breadcrumb

China, One Year Later

China, One Year Later

In November 2012, seven men were appointed to the Politburo Standing Committee, China’s supreme governing body. At the time, economic headwinds, nationalist protests, and the Bo Xilai scandal presented huge challenges for the regime. Would the charismatic new president, Xi Jinping, and his reform-minded premier, Li Keqiang, live up to comparisons to Deng Xiaoping and Zhu Rongji, or would “China’s Century” be over before it had begun? It still may be too early to say, but a year later the Xi-Li regime has consolidated power and support within the party. Major pushes against corruption, bribery, and graft have been made. Economic reforms, including a new free trade zone in Shanghai, are well underway, and the sharp dip in growth of the past two years seems to have stabilized. Xi has worked to repair relations with China’s neighbors, which had been tarnished under Hu Jintao.

Even so, those who hope for reforms to China’s approach to civil and human rights have yet to see substantial progress. Xi’s “Chinese Dream” policy remains vague, and income inequality is staggeringly high. Furthermore, maritime disputes and the nationalist tone of Xi’s rhetoric have made imminent reconciliation with countries including Japan and the Philippines appear unlikely.

Nearly a year to the day after the seven leaders ascended to their posts, as a part of the Asia: Beyond the Headlines event series Asia Society held a special conversation with The New Yorker’s Evan Osnos; Dr. Susan Shirk of the University of California, San Diego; Former Ambassador to China J. Stapleton Roy; and moderator Orville Schell, who discussed China’s leadership transition so far—its successes, shortcomings, and controversies—as well as what the future may have in store for Zhongnanhai, China, and the world.

Topics: 
Ambassador J. Stapleton Roy is Founding Director Emeritus of the Kissinger Institute on China and the United States at the Wilson Center. He retired from the Foreign Service in 2001 after a career...
Susan L. Shirk is the chair of the 21st Century China Program and Ho Miu Lam Professor of China and Pacific Relations at the School of International Relations and Pacific Studies (IR/PS) at UC San...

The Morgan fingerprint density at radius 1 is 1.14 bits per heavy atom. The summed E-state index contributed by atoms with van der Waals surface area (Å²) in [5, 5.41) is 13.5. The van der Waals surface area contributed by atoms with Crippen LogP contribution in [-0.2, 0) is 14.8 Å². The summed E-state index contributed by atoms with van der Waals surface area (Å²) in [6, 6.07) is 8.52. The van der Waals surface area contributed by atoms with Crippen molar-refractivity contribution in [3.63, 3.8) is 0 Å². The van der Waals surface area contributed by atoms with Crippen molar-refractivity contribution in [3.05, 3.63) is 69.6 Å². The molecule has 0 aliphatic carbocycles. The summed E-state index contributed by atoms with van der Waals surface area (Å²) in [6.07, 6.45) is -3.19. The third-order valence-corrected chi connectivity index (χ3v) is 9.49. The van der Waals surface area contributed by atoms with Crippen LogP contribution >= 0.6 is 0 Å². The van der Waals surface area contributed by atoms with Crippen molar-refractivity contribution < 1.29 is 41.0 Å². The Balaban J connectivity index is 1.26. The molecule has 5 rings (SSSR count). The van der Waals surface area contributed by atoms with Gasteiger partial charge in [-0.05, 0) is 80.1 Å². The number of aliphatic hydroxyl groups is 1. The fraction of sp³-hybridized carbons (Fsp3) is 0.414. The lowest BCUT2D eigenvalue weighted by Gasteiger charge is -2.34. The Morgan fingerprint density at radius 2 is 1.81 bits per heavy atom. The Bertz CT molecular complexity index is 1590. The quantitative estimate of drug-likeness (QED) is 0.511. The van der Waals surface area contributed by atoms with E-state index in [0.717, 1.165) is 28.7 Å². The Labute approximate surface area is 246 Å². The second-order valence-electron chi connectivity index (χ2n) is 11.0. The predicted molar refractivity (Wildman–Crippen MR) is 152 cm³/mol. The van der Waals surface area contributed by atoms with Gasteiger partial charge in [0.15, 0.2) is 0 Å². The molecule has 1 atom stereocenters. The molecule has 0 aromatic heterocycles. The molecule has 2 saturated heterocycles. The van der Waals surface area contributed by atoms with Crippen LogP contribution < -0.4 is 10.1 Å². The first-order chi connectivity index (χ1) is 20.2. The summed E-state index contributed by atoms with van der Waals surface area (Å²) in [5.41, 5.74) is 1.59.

Evan Osnos joined The New Yorker as a staff writer in 2008. He is a correspondent in Washington, D.C. who writes about politics and foreign affairs. His book Age of Ambition: Chasing Fortune, Truth,...
Orville Schell is the Arthur Ross Director of the Center on U.S.-China Relations at the Asia Society in New York. He is a former professor and Dean at the University of California, Berkeley Graduate...

Share

Share/Save

Viewpoint

01.28.16

The Trouble with Hong Kong’s Chief Executives

Denise Y. Ho & Alyssa King
On January 14, the trial of Sir Donald Tsang, Hong Kong’s former chief executive who served from 2005 to 2012, was set for January 3 of 2017. This past December, Tsang pleaded not guilty to two counts of misconduct in public office, charges on which...

Viewpoint

01.21.16

After a Landslide Election, Now Comes the Hard Part for Taiwan's President

William Kazer
Taiwan elected its first woman president on Saturday in a landslide victory that brought a nominally pro-independence party back to power after eight years in opposition.Tsai Ing-wen led her Democratic Progressive Party to a thumping victory,...

Viewpoint

01.15.16

China’s New Development Bank Needs Better Human Rights Protections

Nicholas Bequelin
On January 16, the Board of Governors of the Asian Infrastructure Investment Bank (AIIB) will meet in Beijing to formally launch its operations.A symbol of China’s growing clout on the international scene, the AIIB attracted 57 founding members,...